By Paul McCartney



960pp/$99.99/November 2021

The Lyrics

Reviewed by Steven H Silver

Earlier this year, Sir Paul McCartney entered a recording studio with Rick Rubin and filmed what became a six part miniseries called McCartney 3, 2, 1 which had the composer discussing his songs with Rubin in the sparse studio, occasionally listening to the songs they were discussing and isolating specific tracks to explore what was happening musically at any given moment. That series ties in perfectly with McCartney's massive new book, The Lyrics, in which he provides the lyrics and discusses the backgrounds of 154 of his songs based on a series of discussions he had with poet Paul Muldoon.

The collection isn't comprehensive, only including a small portion of McCartney's songs. Ranging from such pre-Beatles songs as "I Lost My Little Girl" and "In Spite of All the Danger," to songs as recent as "The Kiss of Venus" from the McCartney III album, the book also includes songs like "Goodbye," which was recorded by Mary Hopkins, and "Come and Get It," which Badfinger debuted. While McCartney is generally associated with pop music and rock, the book does contain the lyrics to "The World You're Coming Into" from his 1991 Liverpool Oratorio.

Perhaps the most amazing thing about The Lyrics is that even with its selection of 154 songs, it only begins to scratch McCartney's lyrical works. Such songs as "How Many People," "C Moon," and "Famous Groupies" will have to wait for a potential future volume to be discussed. McCartney doesn't completely ignore the works which are not included in The Lyrics, for instance, noting the song "Bip Bop" (from Wild Life), which he tended to look down upon as a weaker song until he was discussing it with someone who said it was his favorite McCartney song and suddenly McCartney remembered what it was about the song that caused him to include it on the album.

Of course, some of the songs, particularly Beatles songs like "Michelle" and "When I’m Sixty-Four" have been analyzed and discussed for decades. Other songs are more obscure and one of them, "Tell Me Who He Is was written before the Beatles burst on the scene and even McCartney admitted that he didn't really remember the song, using the opportunity of presenting its lyrics to discuss his process for creating songs and images and comparing it to the way George Harrison wrote (or claimed to write) his songs.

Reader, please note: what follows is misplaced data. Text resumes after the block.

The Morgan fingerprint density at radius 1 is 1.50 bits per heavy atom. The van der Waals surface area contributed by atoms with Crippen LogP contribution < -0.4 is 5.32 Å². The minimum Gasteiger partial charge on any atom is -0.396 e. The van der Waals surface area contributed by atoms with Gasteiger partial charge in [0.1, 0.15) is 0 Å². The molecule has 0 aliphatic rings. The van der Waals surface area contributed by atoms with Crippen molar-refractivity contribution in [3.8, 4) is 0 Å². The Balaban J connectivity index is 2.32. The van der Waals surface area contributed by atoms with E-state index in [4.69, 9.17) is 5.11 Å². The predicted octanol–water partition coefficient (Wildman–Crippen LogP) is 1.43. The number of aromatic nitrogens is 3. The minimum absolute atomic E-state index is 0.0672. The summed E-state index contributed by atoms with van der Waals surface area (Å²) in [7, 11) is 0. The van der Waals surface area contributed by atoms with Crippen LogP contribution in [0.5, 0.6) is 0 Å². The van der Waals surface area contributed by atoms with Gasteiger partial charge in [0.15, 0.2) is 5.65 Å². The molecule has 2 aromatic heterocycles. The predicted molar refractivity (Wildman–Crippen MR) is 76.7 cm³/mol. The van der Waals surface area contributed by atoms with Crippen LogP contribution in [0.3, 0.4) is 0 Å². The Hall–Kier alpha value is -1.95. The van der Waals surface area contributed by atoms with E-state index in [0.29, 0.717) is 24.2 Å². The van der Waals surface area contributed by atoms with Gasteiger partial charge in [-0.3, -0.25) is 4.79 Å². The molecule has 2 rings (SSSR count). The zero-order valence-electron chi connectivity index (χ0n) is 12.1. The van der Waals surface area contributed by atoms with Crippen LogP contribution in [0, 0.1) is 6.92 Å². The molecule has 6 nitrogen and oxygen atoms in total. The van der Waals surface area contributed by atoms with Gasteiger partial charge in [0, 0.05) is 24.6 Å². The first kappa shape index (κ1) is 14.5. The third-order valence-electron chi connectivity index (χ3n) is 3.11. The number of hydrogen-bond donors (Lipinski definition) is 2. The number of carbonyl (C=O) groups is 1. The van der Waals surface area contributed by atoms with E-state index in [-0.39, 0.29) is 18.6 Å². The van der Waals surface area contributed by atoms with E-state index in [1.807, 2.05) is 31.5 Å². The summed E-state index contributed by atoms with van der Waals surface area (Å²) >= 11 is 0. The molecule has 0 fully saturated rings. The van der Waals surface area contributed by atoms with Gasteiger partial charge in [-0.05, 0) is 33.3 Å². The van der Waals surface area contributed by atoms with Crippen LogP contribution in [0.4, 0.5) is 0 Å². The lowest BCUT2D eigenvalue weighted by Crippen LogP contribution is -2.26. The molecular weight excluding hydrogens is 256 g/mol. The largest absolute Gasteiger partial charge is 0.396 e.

Some of the stories McCartney relates seem questionable. In his discussion of "Band on the Run," for instance, he says Wings would just show up at student unions asking, "Can we do a gig?" and charging 50p admission, which seems highly informal for a band that includes a former Beatle. Other stories are more poignant. In talking about "Give Ireland Back to the Irish," he mentions that he was visiting with John Lennon on January 30, 1972 when Bloody Sunday occurred, although he doesn’t mention that the events of that day also inspired Lennon to write "The Luck of the Irish" and "Sunday Bloody Sunday."

Of course, in addition to discussion of the included songs, the book includes the lyrics, although it also acknowledges that lyrics can be amorphous and changing, with slight (or not so slight) deviations between versions of the song sung in different live concerts or even in different recordings. The crew that put the songs together went through McCartney's archives and came up with the "definitive" version of each of the songs included. The lyrics and discussions are punctuated by numerous photos: of the handwritten lyrics, the people or places that inspired them, or just Paul McCartney being Paul McCartney.

Although the book contains a table of contents listing the songs McCartney has chosen to share and discuss, as well as an index, it lacks running headers throughout the book, so opening one of the volumes at random means that unless you hit the page a discussion starts on, you have to flip pages to figure out where you are in McCartney’s repertoire.

In addition to forming a nice companion to the film McCartney 3, 2, 1, it is also an interesting book to be able to refer to when watching Peter Jackson's The Beatles: Get Back. The reader can watch McCartney's actual process as he tweaks the words to Get Back and reads what he has to say about the song in The Lyrics. Whether a reader reads the book straight through, dips in to find out the story behind favorite (or obscure songs), or looks up McCartney's songs as they hear them playing, The Lyrics is a wonderful look at McCartney's career and technique and pairs nicely with both of the major documentaries released this year.

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